March 7, 2011

HB1971 could change the way legal notices are made public

CHICKASHA — By Andrew Knittle

Transcript Staff Writer

If a bill changing the way legal notices are made public continues through the Legislature, access to that information will be limited to only computer-savvy Oklahomans.

That’s the fear of those opposing House Bill 1971, authored by state Rep. Randy Grau, R-Edmond, which seeks to allow “counties to solicit and accept bids from newspapers to publish proceedings, minutes, notices, advertisements or any other document required by law on the newspaper’s website.”

The measure passed through a state House committee Wednesday by a vote of 8 to 5.

Senate Bill 359, which gives counties the option to put all legal notices county websites only, also has passed from committee and is awaiting full Senate action.

Supporters of the House Bill 1971 say that counties are spending too much to print the notices in newspapers across the state.

The Oklahoma Press Association, which represents newspapers of all sizes across the state, is opposing the House measure, claiming it won’t improve government transparency or make the notifications easier to find.

Bill author Grau said counties in Oklahoma spend nearly $2 million each year printing required public notifications, which have been appearing in newspapers of all sizes for the past 100 or so years.

“I authored this bill in order to save taxpayer money, provide greater control to local elected officials, and to offer governments the opportunity for modernization, and therefore, greater efficiency,” Grau said on Thursday. “The taxpayers of Oklahoma spend over $1.92 million per year just on required newspaper publications for counties. That amount of money would build a lot of roads and bridges.”

Mark Thomas, executive director of the OPA, said Thursday that relying solely on electronic notifications for things such as sheriff’s sales, foreclosures and other county business isn’t in the best interest of the public. Newspapers already post notices to a common website as well as print them in the paper.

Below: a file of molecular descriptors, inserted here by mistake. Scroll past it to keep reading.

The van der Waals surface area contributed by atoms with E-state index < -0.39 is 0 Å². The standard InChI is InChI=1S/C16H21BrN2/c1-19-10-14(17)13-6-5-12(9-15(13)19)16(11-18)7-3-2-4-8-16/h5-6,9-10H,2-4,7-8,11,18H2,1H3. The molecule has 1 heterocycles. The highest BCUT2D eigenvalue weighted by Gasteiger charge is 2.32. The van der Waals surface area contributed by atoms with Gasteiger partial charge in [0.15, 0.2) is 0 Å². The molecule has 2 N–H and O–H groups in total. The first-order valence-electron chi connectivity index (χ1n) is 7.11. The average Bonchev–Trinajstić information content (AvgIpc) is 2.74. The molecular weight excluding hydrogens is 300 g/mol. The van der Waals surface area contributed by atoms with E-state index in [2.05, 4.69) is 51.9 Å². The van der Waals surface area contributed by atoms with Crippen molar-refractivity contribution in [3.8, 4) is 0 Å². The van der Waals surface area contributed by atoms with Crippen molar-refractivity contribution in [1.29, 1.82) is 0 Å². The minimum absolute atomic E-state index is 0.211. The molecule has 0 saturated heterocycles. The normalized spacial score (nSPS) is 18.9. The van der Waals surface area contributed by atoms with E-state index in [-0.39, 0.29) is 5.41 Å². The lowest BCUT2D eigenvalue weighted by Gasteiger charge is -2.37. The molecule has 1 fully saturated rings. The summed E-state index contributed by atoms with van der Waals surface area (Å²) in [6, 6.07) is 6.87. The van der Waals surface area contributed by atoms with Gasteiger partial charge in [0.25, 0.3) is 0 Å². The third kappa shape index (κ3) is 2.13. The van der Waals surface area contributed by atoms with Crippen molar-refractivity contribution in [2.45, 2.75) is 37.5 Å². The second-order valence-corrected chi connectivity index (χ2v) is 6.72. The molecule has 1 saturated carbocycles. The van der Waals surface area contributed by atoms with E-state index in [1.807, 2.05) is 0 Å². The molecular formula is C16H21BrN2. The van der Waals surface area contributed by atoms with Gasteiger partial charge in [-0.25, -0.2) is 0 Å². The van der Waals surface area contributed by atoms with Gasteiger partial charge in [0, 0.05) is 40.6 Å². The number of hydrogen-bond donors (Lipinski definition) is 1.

“We believe that printed notification that is distributed out to the community is the best way to get the information out,” Thomas said. “People receive it, or they can go purchase a paper, and they have a chance to read it ... and it can’t be changed.”

Thomas said older residents and those who don’t regularly use the Internet “should be very concerned about government attempts to put all of their information on a website and make you go find it.”

“At the OPA we’re for more public notice and more transparency, not less,” Thomas said. “Putting legal notices on the Internet only and hoping that somebody might see them will notify less people than the current system.”

Grau said he would expect the newspaper industry to help with the transition if House Bill 1971 becomes law.

“I understand that not everyone uses the Internet, just as not everyone subscribes to the paper or to all of the papers in which notices may appear,” Grau said. “I would expect newspapers that do publish online to advise their readers in the print version that the online listings are available. Of course, there is nothing in the legislation that mandates newspapers publish online if they believe that it is not in the best interest of their readers.”

Thomas also said that legal notices printed in newspapers “have a proven record of holding up to legal challenges.”

“Websites notify nobody,” he said. “And we don’t believe notification published online only can withstand legal challenges the way printed ones can.”

When asked about the online notifications and how they may hold up in court, Grau had a simple response.

“I expect that they will hold up just as well,” Grau said.

As for the financial impact for newspapers, Thomas said that is secondary for the OPA.

“They’re still going to pay us something, one way or the other,” Thomas said. “But is it going to make for a better system of notification? That’s our main concern, because we don’t think it will.”

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